Examples of Management Strategies for Existing Wild and Scenic Rivers
Along the Rio Grande in Texas, for example, management is determined by voluntary agreements signed with landowners along the river. In return for allowing tourists recreational use of the river, including camping along the banks, the National Park Service assumes liability for any problems relating to park visitors and exempts landowners from park rules that apply to river recreation visitors. These agreements are registered in the courthouse and run with the deed, to give the landowner permanent protection.
On some rivers, the federal government has purchased land to protect the river, but proponents of designating the Neches anticipate little or no land will be acquired. In other situations, federal agencies have purchased scenic or recreational easements or negotiated voluntary agreements with landowners for specific protections. For the Neches, it might be an agreement by a landowner not to log within 100 feet of the river’s edge or a cooperative project under which the federal government would help fund erosion control. All agreements would be voluntary and federal funding is often available to offset costs.
On some occasions conservation organizations have acquired land or easements along Wild and Scenic Rivers from donors or willing sellers. Landowners who voluntarily donate a conservation easement to a land trust or government agency receive a tax deduction for the donation and often reduce their property taxes. Under the conservation easement, the landowner agrees to specific management activities, but retains all other uses of the land.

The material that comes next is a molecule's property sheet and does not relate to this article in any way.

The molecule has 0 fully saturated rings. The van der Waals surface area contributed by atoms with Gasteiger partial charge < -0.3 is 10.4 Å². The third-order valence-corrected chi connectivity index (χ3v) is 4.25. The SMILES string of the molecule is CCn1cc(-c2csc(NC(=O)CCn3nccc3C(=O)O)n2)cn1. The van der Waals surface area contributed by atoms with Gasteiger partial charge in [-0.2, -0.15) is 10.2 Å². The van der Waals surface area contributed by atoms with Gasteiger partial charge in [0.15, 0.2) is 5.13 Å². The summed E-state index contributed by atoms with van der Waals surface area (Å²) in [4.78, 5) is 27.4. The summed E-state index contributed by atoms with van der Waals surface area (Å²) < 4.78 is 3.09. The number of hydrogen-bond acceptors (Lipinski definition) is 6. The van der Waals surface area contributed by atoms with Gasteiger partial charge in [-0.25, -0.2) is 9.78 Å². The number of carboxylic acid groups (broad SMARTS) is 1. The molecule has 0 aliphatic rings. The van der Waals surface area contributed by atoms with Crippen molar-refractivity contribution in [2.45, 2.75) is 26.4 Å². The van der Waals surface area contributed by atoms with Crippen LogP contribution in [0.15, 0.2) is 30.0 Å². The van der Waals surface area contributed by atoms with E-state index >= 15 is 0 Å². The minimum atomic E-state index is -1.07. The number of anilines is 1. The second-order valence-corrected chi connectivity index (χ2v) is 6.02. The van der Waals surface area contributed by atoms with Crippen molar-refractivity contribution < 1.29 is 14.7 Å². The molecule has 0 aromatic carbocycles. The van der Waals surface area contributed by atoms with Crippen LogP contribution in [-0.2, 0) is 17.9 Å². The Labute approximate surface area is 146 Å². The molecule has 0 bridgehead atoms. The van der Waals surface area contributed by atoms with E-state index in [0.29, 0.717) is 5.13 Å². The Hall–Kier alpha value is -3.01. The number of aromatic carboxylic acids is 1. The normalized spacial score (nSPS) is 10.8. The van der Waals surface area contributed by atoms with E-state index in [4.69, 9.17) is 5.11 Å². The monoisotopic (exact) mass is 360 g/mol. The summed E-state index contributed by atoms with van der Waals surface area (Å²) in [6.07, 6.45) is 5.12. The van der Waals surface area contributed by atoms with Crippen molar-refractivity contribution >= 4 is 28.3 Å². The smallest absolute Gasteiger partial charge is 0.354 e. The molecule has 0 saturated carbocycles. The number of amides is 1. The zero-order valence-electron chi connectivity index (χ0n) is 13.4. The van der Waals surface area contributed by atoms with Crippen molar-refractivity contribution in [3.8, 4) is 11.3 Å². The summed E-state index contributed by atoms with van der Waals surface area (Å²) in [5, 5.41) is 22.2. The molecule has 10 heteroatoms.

In the northeastern states, where private lands dominate and where, as in many places, there is resistance to federal control or federal land acquisition, federal agencies have not acquired land on any of the ten rivers added to the Wild and Scenic Rivers System. The primary method of protection in the Northeast is zoning authority that was already held by local townships.
In summary, if a study is authorized for the Neches River, a management plan would be developed during the study process. This would not be a regulatory document – rather a cooperative protection framework for private lands that is achieved by voluntary agreement. The federal government may offer incentive programs or offer to buy land or easements from willing sellers. But federal managers will be given no enforcement authority on private land and no authority to direct management on private land.
Dredging is an essential element of maintaining the Sabine-Neches Waterway, the ship channel servicing Beaumont, Port Arthur, and other communities.